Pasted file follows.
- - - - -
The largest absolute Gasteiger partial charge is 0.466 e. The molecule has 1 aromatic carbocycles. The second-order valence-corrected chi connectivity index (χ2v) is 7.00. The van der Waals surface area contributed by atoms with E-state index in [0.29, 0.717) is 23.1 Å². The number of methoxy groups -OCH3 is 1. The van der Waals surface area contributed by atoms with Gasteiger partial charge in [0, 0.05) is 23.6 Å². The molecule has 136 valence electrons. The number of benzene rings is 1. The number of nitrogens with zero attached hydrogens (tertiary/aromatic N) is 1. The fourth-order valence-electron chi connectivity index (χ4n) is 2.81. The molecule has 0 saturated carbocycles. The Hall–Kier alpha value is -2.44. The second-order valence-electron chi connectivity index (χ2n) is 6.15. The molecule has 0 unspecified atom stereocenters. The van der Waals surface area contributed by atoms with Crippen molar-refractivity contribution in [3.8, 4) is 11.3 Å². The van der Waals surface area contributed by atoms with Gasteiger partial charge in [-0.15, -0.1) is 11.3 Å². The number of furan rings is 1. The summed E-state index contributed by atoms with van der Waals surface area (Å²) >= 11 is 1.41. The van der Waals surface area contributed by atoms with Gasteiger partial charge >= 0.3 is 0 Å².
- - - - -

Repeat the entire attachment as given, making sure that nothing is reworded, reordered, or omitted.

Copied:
The largest absolute Gasteiger partial charge is 0.466 e. The molecule has 1 aromatic carbocycles. The second-order valence-corrected chi connectivity index (χ2v) is 7.00. The van der Waals surface area contributed by atoms with E-state index in [0.29, 0.717) is 23.1 Å². The number of methoxy groups -OCH3 is 1. The van der Waals surface area contributed by atoms with Gasteiger partial charge in [0, 0.05) is 23.6 Å². The molecule has 136 valence electrons. The number of benzene rings is 1. The number of nitrogens with zero attached hydrogens (tertiary/aromatic N) is 1. The fourth-order valence-electron chi connectivity index (χ4n) is 2.81. The molecule has 0 saturated carbocycles. The Hall–Kier alpha value is -2.44. The second-order valence-electron chi connectivity index (χ2n) is 6.15. The molecule has 0 unspecified atom stereocenters. The van der Waals surface area contributed by atoms with Crippen molar-refractivity contribution in [3.8, 4) is 11.3 Å². The van der Waals surface area contributed by atoms with Gasteiger partial charge in [-0.15, -0.1) is 11.3 Å². The number of furan rings is 1. The summed E-state index contributed by atoms with van der Waals surface area (Å²) >= 11 is 1.41. The van der Waals surface area contributed by atoms with Gasteiger partial charge >= 0.3 is 0 Å².